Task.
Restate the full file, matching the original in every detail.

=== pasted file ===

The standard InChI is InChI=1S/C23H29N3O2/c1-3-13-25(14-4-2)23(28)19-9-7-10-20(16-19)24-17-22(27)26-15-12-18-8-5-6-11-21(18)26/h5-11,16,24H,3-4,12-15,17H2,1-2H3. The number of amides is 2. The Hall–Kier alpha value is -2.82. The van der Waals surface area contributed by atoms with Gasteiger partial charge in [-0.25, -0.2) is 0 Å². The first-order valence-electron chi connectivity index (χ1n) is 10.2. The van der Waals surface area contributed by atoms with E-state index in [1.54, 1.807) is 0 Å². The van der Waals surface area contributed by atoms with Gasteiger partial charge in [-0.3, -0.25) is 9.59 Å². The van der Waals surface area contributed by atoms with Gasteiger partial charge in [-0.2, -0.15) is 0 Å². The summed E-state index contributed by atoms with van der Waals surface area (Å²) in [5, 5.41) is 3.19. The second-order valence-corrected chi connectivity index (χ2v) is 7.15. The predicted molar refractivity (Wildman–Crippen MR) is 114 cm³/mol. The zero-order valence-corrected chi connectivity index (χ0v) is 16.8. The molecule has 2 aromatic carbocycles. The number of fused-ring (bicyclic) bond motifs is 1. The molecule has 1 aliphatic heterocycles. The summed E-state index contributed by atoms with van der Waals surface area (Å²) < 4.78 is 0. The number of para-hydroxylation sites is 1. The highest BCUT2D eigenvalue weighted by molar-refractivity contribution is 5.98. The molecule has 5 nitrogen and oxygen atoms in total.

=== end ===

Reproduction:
The standard InChI is InChI=1S/C23H29N3O2/c1-3-13-25(14-4-2)23(28)19-9-7-10-20(16-19)24-17-22(27)26-15-12-18-8-5-6-11-21(18)26/h5-11,16,24H,3-4,12-15,17H2,1-2H3. The number of amides is 2. The Hall–Kier alpha value is -2.82. The van der Waals surface area contributed by atoms with Gasteiger partial charge in [-0.25, -0.2) is 0 Å². The first-order valence-electron chi connectivity index (χ1n) is 10.2. The van der Waals surface area contributed by atoms with E-state index in [1.54, 1.807) is 0 Å². The van der Waals surface area contributed by atoms with Gasteiger partial charge in [-0.3, -0.25) is 9.59 Å². The van der Waals surface area contributed by atoms with Gasteiger partial charge in [-0.2, -0.15) is 0 Å². The summed E-state index contributed by atoms with van der Waals surface area (Å²) in [5, 5.41) is 3.19. The second-order valence-corrected chi connectivity index (χ2v) is 7.15. The predicted molar refractivity (Wildman–Crippen MR) is 114 cm³/mol. The zero-order valence-corrected chi connectivity index (χ0v) is 16.8. The molecule has 2 aromatic carbocycles. The number of fused-ring (bicyclic) bond motifs is 1. The molecule has 1 aliphatic heterocycles. The summed E-state index contributed by atoms with van der Waals surface area (Å²) < 4.78 is 0. The number of para-hydroxylation sites is 1. The highest BCUT2D eigenvalue weighted by molar-refractivity contribution is 5.98. The molecule has 5 nitrogen and oxygen atoms in total.